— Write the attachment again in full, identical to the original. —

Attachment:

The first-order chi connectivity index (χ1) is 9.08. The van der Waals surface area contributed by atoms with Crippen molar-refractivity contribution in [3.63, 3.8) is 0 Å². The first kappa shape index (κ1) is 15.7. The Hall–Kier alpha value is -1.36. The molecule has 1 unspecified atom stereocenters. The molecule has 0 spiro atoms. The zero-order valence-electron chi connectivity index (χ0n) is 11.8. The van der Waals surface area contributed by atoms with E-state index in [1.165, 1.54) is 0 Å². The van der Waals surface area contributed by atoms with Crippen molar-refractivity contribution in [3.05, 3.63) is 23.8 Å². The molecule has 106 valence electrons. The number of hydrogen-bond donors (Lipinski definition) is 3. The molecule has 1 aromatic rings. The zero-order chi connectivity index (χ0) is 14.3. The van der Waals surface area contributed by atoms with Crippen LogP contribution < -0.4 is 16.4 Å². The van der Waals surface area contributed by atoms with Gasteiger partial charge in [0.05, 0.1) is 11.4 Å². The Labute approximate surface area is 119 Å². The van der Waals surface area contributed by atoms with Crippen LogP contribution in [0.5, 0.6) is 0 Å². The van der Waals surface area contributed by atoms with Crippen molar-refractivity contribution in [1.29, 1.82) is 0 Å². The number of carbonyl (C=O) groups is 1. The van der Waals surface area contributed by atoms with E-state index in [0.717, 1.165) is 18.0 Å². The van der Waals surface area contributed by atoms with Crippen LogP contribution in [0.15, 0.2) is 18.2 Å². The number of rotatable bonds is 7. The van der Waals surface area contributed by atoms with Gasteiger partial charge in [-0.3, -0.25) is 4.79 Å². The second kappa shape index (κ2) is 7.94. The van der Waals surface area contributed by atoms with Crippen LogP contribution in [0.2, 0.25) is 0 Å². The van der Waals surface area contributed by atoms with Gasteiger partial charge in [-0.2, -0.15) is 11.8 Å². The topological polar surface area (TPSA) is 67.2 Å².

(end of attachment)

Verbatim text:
The first-order chi connectivity index (χ1) is 9.08. The van der Waals surface area contributed by atoms with Crippen molar-refractivity contribution in [3.63, 3.8) is 0 Å². The first kappa shape index (κ1) is 15.7. The Hall–Kier alpha value is -1.36. The molecule has 1 unspecified atom stereocenters. The molecule has 0 spiro atoms. The zero-order valence-electron chi connectivity index (χ0n) is 11.8. The van der Waals surface area contributed by atoms with E-state index in [1.165, 1.54) is 0 Å². The van der Waals surface area contributed by atoms with Crippen molar-refractivity contribution in [3.05, 3.63) is 23.8 Å². The molecule has 106 valence electrons. The number of hydrogen-bond donors (Lipinski definition) is 3. The molecule has 1 aromatic rings. The zero-order chi connectivity index (χ0) is 14.3. The van der Waals surface area contributed by atoms with Crippen LogP contribution < -0.4 is 16.4 Å². The van der Waals surface area contributed by atoms with Gasteiger partial charge in [0.05, 0.1) is 11.4 Å². The Labute approximate surface area is 119 Å². The van der Waals surface area contributed by atoms with Crippen LogP contribution in [0.5, 0.6) is 0 Å². The van der Waals surface area contributed by atoms with Crippen molar-refractivity contribution in [1.29, 1.82) is 0 Å². The number of carbonyl (C=O) groups is 1. The van der Waals surface area contributed by atoms with E-state index in [0.717, 1.165) is 18.0 Å². The van der Waals surface area contributed by atoms with Crippen LogP contribution in [0.15, 0.2) is 18.2 Å². The number of rotatable bonds is 7. The van der Waals surface area contributed by atoms with Gasteiger partial charge in [-0.3, -0.25) is 4.79 Å². The second kappa shape index (κ2) is 7.94. The van der Waals surface area contributed by atoms with Crippen LogP contribution in [0.2, 0.25) is 0 Å². The van der Waals surface area contributed by atoms with Gasteiger partial charge in [-0.2, -0.15) is 11.8 Å². The topological polar surface area (TPSA) is 67.2 Å².